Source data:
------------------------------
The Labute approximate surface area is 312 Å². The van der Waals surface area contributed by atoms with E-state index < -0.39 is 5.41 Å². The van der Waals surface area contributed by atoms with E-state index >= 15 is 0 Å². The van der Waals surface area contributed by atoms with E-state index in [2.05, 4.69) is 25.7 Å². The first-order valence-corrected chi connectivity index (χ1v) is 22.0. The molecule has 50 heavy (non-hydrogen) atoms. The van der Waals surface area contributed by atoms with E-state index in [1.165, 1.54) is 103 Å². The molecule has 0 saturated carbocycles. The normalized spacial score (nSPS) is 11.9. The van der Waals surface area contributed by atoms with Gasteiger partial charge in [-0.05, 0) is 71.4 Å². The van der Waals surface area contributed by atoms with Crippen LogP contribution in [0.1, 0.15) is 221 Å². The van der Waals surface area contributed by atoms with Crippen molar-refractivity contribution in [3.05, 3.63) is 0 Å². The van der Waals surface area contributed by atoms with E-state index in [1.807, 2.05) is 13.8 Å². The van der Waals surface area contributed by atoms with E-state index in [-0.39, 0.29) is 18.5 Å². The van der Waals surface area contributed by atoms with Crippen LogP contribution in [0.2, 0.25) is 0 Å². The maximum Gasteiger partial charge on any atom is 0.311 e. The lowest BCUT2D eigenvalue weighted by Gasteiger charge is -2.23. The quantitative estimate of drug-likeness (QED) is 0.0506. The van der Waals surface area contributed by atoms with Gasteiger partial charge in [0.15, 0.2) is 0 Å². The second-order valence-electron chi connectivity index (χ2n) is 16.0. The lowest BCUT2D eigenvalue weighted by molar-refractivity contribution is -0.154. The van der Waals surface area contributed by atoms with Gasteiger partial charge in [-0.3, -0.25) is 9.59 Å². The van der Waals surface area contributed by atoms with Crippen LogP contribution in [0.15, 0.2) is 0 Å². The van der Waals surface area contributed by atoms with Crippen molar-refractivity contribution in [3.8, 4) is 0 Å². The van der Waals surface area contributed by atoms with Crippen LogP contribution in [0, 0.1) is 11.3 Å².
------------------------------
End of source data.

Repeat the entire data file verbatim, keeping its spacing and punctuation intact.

The Labute approximate surface area is 312 Å². The van der Waals surface area contributed by atoms with E-state index < -0.39 is 5.41 Å². The van der Waals surface area contributed by atoms with E-state index >= 15 is 0 Å². The van der Waals surface area contributed by atoms with E-state index in [2.05, 4.69) is 25.7 Å². The first-order valence-corrected chi connectivity index (χ1v) is 22.0. The molecule has 50 heavy (non-hydrogen) atoms. The van der Waals surface area contributed by atoms with E-state index in [1.165, 1.54) is 103 Å². The molecule has 0 saturated carbocycles. The normalized spacial score (nSPS) is 11.9. The van der Waals surface area contributed by atoms with Gasteiger partial charge in [-0.05, 0) is 71.4 Å². The van der Waals surface area contributed by atoms with Crippen LogP contribution in [0.1, 0.15) is 221 Å². The van der Waals surface area contributed by atoms with Crippen molar-refractivity contribution in [3.05, 3.63) is 0 Å². The van der Waals surface area contributed by atoms with E-state index in [1.807, 2.05) is 13.8 Å². The van der Waals surface area contributed by atoms with E-state index in [-0.39, 0.29) is 18.5 Å². The van der Waals surface area contributed by atoms with Crippen LogP contribution in [0.2, 0.25) is 0 Å². The maximum Gasteiger partial charge on any atom is 0.311 e. The lowest BCUT2D eigenvalue weighted by Gasteiger charge is -2.23. The quantitative estimate of drug-likeness (QED) is 0.0506. The van der Waals surface area contributed by atoms with Gasteiger partial charge in [0.15, 0.2) is 0 Å². The second-order valence-electron chi connectivity index (χ2n) is 16.0. The lowest BCUT2D eigenvalue weighted by molar-refractivity contribution is -0.154. The van der Waals surface area contributed by atoms with Gasteiger partial charge in [-0.3, -0.25) is 9.59 Å². The van der Waals surface area contributed by atoms with Crippen LogP contribution in [0.15, 0.2) is 0 Å². The van der Waals surface area contributed by atoms with Crippen molar-refractivity contribution in [3.8, 4) is 0 Å². The van der Waals surface area contributed by atoms with Crippen LogP contribution in [0, 0.1) is 11.3 Å².